Authors want rethink on a ‘hell of a drug’

Seventy years after LSD was discovered, the authors of a book on the drug say it should be legalised again

Timothy Leary: LSD scientist Albert Hoffman told him “he was happy that they would use it not only in a medical and therapeutic way. But he also wanted it used to expand human consciousness.”

Timothy Leary: LSD scientist Albert Hoffman told him “he was happy that they would use it not only in a medical and therapeutic way. But he also wanted it used to expand human consciousness.”

Tue, Jul 2, 2013, 01:00

Albert Hoffman, the Swiss scientist who discovered LSD in 1943, experienced the first psychedelic “trip” caused by the drug as he rode his bicycle home in war-time Basle.

Fearing that he had poisoned himself, Hoffman urgently called for a doctor and a glass of milk once he reached home, before collapsing exhausted on the living-room sofa. “A demon had invaded me and taken possession of my body, my senses and my soul. A terrible fear that I had lost my mind grabbed me,” he recounted later.

Reassured by the family doctor that his pulse, breathing and blood pressure were fine, Hoffman relaxed, soon to enjoy “feelings of happiness and thankfulness”. Soon, he was dazzled by “a kaleidoscopic flood of fantastic images, spiralling as they opened and closed as fountains of colour”.

Seventy years on, and half a century since the “flower power” generation experimented with the drug, it is widely used, nearly always illegally. Recent US research suggests young Americans are as likely as their counterparts in the 1960s to have tried LSD or other psychedelic drugs.

Dieter Hagenbach and Lucius Werthmuller, who have written a new biography of Hoffman, argue that the drug should be legalised, though its use should be regulated.

Drugs such as Ecstasy and LSD “are a lot less dangerous than alcohol or tobacco. You have so many more problems with young people and alcohol,” argues Hagenbach. “ is not a street drug,” he insists.

“It has nothing to do with drugs like cocaine. ‘Safe places’ for LSD use, run by regulated practitioners, each an experienced user, would be better than rave parties, where some organisers attempt to look after their charges, and others do not.

“It is very important that you get a very pure substance and you know exactly what the dose is and that you have somebody who takes care of you, who has made this experience himself and who can guide.”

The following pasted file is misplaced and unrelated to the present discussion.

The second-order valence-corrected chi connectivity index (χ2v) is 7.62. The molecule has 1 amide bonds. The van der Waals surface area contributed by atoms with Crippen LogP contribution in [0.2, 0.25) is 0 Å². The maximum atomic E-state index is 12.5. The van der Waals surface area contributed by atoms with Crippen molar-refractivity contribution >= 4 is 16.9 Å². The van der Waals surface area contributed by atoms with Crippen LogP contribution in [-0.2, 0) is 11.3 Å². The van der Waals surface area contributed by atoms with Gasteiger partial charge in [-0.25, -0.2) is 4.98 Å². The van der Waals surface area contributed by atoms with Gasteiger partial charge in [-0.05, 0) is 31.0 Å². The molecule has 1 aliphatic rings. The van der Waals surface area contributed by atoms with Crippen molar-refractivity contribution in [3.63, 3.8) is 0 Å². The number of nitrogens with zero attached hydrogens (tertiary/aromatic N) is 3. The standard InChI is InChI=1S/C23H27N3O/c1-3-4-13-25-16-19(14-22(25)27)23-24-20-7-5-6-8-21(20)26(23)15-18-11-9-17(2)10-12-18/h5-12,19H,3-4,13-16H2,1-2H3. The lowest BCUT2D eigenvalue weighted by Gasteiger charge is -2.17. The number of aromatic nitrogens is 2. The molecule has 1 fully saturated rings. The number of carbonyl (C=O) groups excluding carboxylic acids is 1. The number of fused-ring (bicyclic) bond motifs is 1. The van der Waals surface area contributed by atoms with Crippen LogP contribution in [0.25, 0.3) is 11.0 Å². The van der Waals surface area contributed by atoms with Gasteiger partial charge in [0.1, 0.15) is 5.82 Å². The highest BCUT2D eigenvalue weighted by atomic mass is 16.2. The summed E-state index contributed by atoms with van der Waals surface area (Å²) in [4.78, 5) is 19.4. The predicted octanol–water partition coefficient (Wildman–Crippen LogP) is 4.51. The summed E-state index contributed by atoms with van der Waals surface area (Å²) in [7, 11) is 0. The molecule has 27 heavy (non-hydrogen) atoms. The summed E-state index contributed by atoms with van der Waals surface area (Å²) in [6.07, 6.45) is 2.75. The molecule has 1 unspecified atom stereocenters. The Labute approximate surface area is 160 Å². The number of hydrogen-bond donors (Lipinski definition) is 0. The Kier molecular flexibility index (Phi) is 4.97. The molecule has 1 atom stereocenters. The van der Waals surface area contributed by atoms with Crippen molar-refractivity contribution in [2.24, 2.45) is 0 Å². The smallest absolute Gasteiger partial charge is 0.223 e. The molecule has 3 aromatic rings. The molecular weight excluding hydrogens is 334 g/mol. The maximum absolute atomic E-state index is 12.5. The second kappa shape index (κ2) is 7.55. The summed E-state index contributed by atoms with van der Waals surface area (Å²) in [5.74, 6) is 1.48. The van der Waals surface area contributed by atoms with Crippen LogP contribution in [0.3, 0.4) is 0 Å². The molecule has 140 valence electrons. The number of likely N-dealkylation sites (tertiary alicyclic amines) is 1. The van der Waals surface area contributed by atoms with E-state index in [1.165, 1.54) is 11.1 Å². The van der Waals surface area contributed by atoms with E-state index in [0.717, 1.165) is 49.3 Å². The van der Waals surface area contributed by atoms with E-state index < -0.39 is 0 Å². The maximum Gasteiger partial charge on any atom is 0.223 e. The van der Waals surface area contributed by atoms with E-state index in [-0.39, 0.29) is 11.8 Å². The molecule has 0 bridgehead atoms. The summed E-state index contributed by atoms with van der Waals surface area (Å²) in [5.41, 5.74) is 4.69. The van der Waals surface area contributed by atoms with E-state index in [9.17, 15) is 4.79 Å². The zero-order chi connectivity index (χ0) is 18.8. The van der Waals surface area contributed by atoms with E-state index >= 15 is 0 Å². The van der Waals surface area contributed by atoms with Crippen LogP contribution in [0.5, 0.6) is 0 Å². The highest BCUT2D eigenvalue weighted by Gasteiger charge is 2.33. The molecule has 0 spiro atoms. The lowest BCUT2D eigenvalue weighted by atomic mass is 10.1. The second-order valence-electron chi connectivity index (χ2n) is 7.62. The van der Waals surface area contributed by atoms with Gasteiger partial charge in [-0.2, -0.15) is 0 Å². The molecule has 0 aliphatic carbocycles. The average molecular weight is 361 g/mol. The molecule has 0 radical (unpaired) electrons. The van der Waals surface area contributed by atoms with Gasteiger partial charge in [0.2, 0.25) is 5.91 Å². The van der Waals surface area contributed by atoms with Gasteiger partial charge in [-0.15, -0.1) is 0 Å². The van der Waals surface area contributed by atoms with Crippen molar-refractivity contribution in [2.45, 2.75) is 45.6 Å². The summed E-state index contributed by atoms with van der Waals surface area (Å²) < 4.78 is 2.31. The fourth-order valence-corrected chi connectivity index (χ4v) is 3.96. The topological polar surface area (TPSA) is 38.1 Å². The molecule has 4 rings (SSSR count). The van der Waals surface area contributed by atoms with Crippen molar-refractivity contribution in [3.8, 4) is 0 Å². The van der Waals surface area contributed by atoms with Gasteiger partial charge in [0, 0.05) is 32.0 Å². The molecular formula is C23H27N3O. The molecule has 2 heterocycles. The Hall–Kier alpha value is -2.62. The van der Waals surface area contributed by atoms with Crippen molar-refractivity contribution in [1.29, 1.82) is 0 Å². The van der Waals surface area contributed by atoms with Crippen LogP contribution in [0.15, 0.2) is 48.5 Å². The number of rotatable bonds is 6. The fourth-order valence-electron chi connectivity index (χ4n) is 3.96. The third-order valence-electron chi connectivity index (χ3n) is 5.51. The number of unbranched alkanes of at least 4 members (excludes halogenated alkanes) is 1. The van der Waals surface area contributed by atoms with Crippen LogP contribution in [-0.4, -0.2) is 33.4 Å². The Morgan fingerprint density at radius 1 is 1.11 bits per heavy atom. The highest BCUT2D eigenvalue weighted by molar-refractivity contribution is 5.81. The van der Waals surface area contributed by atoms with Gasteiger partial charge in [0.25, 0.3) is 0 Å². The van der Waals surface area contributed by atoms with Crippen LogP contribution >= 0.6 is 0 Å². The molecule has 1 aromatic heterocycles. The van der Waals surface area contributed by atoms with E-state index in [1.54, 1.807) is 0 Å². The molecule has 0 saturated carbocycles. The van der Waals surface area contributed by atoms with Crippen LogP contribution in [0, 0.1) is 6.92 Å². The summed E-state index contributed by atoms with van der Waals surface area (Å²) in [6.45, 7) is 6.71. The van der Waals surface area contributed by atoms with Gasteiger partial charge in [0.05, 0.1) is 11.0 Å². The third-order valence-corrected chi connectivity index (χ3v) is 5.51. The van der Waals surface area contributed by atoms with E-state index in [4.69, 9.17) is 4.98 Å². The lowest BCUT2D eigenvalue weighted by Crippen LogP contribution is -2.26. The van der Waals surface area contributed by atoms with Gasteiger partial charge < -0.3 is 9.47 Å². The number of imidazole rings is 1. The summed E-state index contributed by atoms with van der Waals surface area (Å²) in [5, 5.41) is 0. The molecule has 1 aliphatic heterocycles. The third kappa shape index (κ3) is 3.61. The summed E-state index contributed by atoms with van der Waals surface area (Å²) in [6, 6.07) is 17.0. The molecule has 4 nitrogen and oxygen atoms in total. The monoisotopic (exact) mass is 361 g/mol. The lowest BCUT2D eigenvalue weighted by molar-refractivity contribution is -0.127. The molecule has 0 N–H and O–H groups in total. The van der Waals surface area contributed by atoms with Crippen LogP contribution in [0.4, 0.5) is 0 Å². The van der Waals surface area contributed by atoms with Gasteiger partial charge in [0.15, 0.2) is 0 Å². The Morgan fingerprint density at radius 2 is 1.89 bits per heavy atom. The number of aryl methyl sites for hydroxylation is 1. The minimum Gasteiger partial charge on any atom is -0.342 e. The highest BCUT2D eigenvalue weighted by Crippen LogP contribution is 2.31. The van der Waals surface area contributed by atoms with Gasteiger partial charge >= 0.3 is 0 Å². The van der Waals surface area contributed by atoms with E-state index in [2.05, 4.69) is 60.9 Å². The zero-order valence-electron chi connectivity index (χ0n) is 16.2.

“My personal point of view,” says Werthmuller, “is that substances [such as LSD] should be legalised because we are allowed to kill ourselves by drinking.” With three sons in their 20s, Werthmuller says he tried to be honest with them, warning that while LSD could “open up your consciousness” it was also “a very potent substance”.

Urging politicians to think about solutions, Werthmuller is sympathetic to the idea of an LSD “driving licence”, where people would have to show that they know how to use it.

In the 1950s, it was used as a truth serum by the US Central Intelligence Agency, which tried to buy every microgramme made by the Swiss pharmaceutical company, Sandoz. Sandoz kept the CIA at arm’s length, refusing to join its research, but agreeing to supply 100 grams of LSD per week and not to sell to communist countries.

In October 1966, it was banned in the US, where politicians had become frightened by the movement against the Vietnam War. “It expanded consciousness and it raised the questions,” says Hagenbach. “[Politicians] realised that there is something going on and ... it was LSD because that was the time when LSD really fuelled culture, music, everything.”

Some supporters of LSD credit it with creating the mood that led to ecological organisations such as Greenpeace, women’s liberation, and modern computing. Such claims could attract ridicule, though not from Hagenbach. “That is a hell of a claim, but it is a hell of a drug,” he declares, laughing. “LSD, and this might be too spiritual for you, was discovered at the same moment as [the Manhattan nuclear project] at Los Alamos, New Mexico was under way.

“There are many people, quite intelligent people, who say it was a counter-development. Hoffman said it was an inner bomb, as strong in a way as the atomic bomb. Rock music, Pink Floyd, the Grateful Dead: they all took LSD. The Beatles’ greatest record, Lucy in the Sky, came when they got LSD from their dentist.”

They say the US decision to criminalise its use and supply – one copied elsewhere – stunted promising medical research into the drug’s uses.

Now, though arguments in favour of legalisation struggle to find a home, attitudes to the drug are changing in some quarters. A 2006 “Problem Child, Wonder Drug” conference in Basle inspired those who believe the drug has potential, though it did attract opposition.


Medical research
Medical research is under way again, investigating LSD’s use in curbing alcoholism, ending nicotine habits and helping the terminally ill. Hagenbach welcomes this work, but laments the loss of 40 years, and says much of the work is but a repetition of studies done then.

“Albert Hoffman, when he was in touch with Timothy Leary, said he was happy that they would use it not only in a medical and therapeutic way. But he also wanted it used to expand human consciousness. That was always an issue for him because humanity needs to expand consciousness.

“He always said it is a tool for doing that. And you then can see the world as it is. Yes, it is a hell of a drug,” says Hagenbach.

Mystic Chemist: The Life of Albert Hofmann and His Discovery of LSD by Dieter Hagenbach, Lucius Werthmüller is published by Synergetic Press

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